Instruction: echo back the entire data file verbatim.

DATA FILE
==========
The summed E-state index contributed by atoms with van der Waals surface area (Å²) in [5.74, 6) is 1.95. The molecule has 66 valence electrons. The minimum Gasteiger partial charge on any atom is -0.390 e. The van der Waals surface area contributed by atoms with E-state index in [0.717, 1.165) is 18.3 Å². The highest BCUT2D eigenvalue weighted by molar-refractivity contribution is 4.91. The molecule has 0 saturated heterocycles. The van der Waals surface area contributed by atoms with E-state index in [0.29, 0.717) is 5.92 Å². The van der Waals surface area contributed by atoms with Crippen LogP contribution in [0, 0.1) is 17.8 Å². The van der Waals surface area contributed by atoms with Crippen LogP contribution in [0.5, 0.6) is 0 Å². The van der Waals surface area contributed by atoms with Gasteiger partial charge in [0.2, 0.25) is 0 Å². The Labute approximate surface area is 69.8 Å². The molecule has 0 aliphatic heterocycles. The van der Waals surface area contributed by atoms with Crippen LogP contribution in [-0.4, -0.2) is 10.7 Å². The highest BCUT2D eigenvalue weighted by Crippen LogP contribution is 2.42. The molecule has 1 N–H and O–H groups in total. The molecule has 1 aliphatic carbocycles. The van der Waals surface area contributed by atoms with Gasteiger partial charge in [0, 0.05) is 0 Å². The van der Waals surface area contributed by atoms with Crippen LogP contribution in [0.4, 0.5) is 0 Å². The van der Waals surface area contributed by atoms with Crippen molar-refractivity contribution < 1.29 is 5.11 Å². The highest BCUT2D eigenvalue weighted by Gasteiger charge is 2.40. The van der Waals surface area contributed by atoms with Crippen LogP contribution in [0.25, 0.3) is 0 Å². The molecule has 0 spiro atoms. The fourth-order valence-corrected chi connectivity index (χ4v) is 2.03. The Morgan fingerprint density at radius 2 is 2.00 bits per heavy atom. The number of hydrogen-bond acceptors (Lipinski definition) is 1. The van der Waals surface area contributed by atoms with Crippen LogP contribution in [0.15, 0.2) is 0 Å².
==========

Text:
The summed E-state index contributed by atoms with van der Waals surface area (Å²) in [5.74, 6) is 1.95. The molecule has 66 valence electrons. The minimum Gasteiger partial charge on any atom is -0.390 e. The van der Waals surface area contributed by atoms with E-state index in [0.717, 1.165) is 18.3 Å². The highest BCUT2D eigenvalue weighted by molar-refractivity contribution is 4.91. The molecule has 0 saturated heterocycles. The van der Waals surface area contributed by atoms with E-state index in [0.29, 0.717) is 5.92 Å². The van der Waals surface area contributed by atoms with Crippen LogP contribution in [0, 0.1) is 17.8 Å². The van der Waals surface area contributed by atoms with Crippen LogP contribution in [0.5, 0.6) is 0 Å². The van der Waals surface area contributed by atoms with Gasteiger partial charge in [0.2, 0.25) is 0 Å². The Labute approximate surface area is 69.8 Å². The molecule has 0 aliphatic heterocycles. The van der Waals surface area contributed by atoms with Crippen LogP contribution in [-0.4, -0.2) is 10.7 Å². The highest BCUT2D eigenvalue weighted by Crippen LogP contribution is 2.42. The molecule has 1 N–H and O–H groups in total. The molecule has 1 aliphatic carbocycles. The van der Waals surface area contributed by atoms with Gasteiger partial charge in [0, 0.05) is 0 Å². The van der Waals surface area contributed by atoms with Crippen LogP contribution in [0.4, 0.5) is 0 Å². The van der Waals surface area contributed by atoms with Crippen molar-refractivity contribution < 1.29 is 5.11 Å². The highest BCUT2D eigenvalue weighted by Gasteiger charge is 2.40. The van der Waals surface area contributed by atoms with Crippen LogP contribution in [0.25, 0.3) is 0 Å². The molecule has 0 spiro atoms. The fourth-order valence-corrected chi connectivity index (χ4v) is 2.03. The Morgan fingerprint density at radius 2 is 2.00 bits per heavy atom. The number of hydrogen-bond acceptors (Lipinski definition) is 1. The van der Waals surface area contributed by atoms with Crippen LogP contribution in [0.15, 0.2) is 0 Å².